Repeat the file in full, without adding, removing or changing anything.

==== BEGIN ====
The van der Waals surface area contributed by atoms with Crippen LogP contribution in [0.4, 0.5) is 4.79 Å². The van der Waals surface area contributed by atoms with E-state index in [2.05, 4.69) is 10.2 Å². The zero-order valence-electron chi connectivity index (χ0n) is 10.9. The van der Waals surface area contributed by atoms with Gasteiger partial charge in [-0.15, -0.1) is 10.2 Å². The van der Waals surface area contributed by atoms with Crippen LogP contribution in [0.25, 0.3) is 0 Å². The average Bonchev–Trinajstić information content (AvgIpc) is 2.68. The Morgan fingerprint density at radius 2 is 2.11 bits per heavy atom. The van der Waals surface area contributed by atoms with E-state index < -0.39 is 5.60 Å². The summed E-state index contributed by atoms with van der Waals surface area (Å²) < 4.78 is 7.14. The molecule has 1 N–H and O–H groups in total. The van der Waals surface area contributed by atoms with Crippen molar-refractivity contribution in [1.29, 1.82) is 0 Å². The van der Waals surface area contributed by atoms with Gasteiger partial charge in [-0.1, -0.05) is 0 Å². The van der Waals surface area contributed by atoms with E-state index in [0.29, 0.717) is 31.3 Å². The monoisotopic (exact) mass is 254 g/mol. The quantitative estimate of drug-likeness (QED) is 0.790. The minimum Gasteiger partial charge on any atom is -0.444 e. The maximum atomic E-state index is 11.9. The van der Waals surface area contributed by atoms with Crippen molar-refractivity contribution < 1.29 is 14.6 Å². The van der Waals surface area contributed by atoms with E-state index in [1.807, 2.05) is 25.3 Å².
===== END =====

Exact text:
The van der Waals surface area contributed by atoms with Crippen LogP contribution in [0.4, 0.5) is 4.79 Å². The van der Waals surface area contributed by atoms with E-state index in [2.05, 4.69) is 10.2 Å². The zero-order valence-electron chi connectivity index (χ0n) is 10.9. The van der Waals surface area contributed by atoms with Gasteiger partial charge in [-0.15, -0.1) is 10.2 Å². The van der Waals surface area contributed by atoms with Crippen LogP contribution in [0.25, 0.3) is 0 Å². The average Bonchev–Trinajstić information content (AvgIpc) is 2.68. The Morgan fingerprint density at radius 2 is 2.11 bits per heavy atom. The van der Waals surface area contributed by atoms with E-state index < -0.39 is 5.60 Å². The summed E-state index contributed by atoms with van der Waals surface area (Å²) < 4.78 is 7.14. The molecule has 1 N–H and O–H groups in total. The van der Waals surface area contributed by atoms with Crippen molar-refractivity contribution in [1.29, 1.82) is 0 Å². The van der Waals surface area contributed by atoms with Gasteiger partial charge in [-0.1, -0.05) is 0 Å². The van der Waals surface area contributed by atoms with E-state index in [0.29, 0.717) is 31.3 Å². The monoisotopic (exact) mass is 254 g/mol. The quantitative estimate of drug-likeness (QED) is 0.790. The minimum Gasteiger partial charge on any atom is -0.444 e. The maximum atomic E-state index is 11.9. The van der Waals surface area contributed by atoms with Crippen molar-refractivity contribution < 1.29 is 14.6 Å². The van der Waals surface area contributed by atoms with E-state index in [1.807, 2.05) is 25.3 Å².